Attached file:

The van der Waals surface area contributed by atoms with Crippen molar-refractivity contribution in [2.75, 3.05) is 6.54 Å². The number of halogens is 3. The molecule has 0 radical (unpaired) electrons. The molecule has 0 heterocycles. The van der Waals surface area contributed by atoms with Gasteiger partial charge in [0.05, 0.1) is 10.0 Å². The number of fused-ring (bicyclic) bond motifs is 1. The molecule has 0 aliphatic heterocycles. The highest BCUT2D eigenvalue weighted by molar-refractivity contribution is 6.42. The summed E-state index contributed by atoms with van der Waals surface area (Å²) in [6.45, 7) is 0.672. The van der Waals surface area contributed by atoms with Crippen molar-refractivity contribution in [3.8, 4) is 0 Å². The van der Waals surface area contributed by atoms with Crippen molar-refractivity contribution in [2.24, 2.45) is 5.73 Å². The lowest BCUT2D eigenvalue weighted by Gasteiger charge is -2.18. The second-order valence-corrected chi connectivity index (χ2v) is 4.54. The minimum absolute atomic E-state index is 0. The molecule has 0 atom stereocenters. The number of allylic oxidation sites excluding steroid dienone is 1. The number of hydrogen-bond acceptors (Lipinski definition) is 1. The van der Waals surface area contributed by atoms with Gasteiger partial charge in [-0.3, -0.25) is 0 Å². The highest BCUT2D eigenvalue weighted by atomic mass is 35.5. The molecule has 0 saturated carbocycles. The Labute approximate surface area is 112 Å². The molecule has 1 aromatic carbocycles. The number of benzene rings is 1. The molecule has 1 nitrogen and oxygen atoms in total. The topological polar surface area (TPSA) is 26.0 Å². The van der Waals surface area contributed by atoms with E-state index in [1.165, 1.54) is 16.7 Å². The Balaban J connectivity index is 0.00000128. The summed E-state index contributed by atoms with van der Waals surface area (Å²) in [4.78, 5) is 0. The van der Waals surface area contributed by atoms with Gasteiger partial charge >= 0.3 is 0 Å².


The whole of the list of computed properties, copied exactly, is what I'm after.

The van der Waals surface area contributed by atoms with Crippen molar-refractivity contribution in [2.75, 3.05) is 6.54 Å². The number of halogens is 3. The molecule has 0 radical (unpaired) electrons. The molecule has 0 heterocycles. The van der Waals surface area contributed by atoms with Gasteiger partial charge in [0.05, 0.1) is 10.0 Å². The number of fused-ring (bicyclic) bond motifs is 1. The molecule has 0 aliphatic heterocycles. The highest BCUT2D eigenvalue weighted by molar-refractivity contribution is 6.42. The summed E-state index contributed by atoms with van der Waals surface area (Å²) in [6.45, 7) is 0.672. The van der Waals surface area contributed by atoms with Crippen molar-refractivity contribution in [3.8, 4) is 0 Å². The van der Waals surface area contributed by atoms with Crippen molar-refractivity contribution in [2.24, 2.45) is 5.73 Å². The lowest BCUT2D eigenvalue weighted by Gasteiger charge is -2.18. The second-order valence-corrected chi connectivity index (χ2v) is 4.54. The minimum absolute atomic E-state index is 0. The molecule has 0 atom stereocenters. The number of allylic oxidation sites excluding steroid dienone is 1. The number of hydrogen-bond acceptors (Lipinski definition) is 1. The van der Waals surface area contributed by atoms with Gasteiger partial charge in [-0.3, -0.25) is 0 Å². The highest BCUT2D eigenvalue weighted by atomic mass is 35.5. The molecule has 0 saturated carbocycles. The Labute approximate surface area is 112 Å². The molecule has 1 aromatic carbocycles. The number of benzene rings is 1. The molecule has 1 nitrogen and oxygen atoms in total. The topological polar surface area (TPSA) is 26.0 Å². The van der Waals surface area contributed by atoms with E-state index in [1.165, 1.54) is 16.7 Å². The Balaban J connectivity index is 0.00000128. The summed E-state index contributed by atoms with van der Waals surface area (Å²) in [4.78, 5) is 0. The van der Waals surface area contributed by atoms with Gasteiger partial charge >= 0.3 is 0 Å².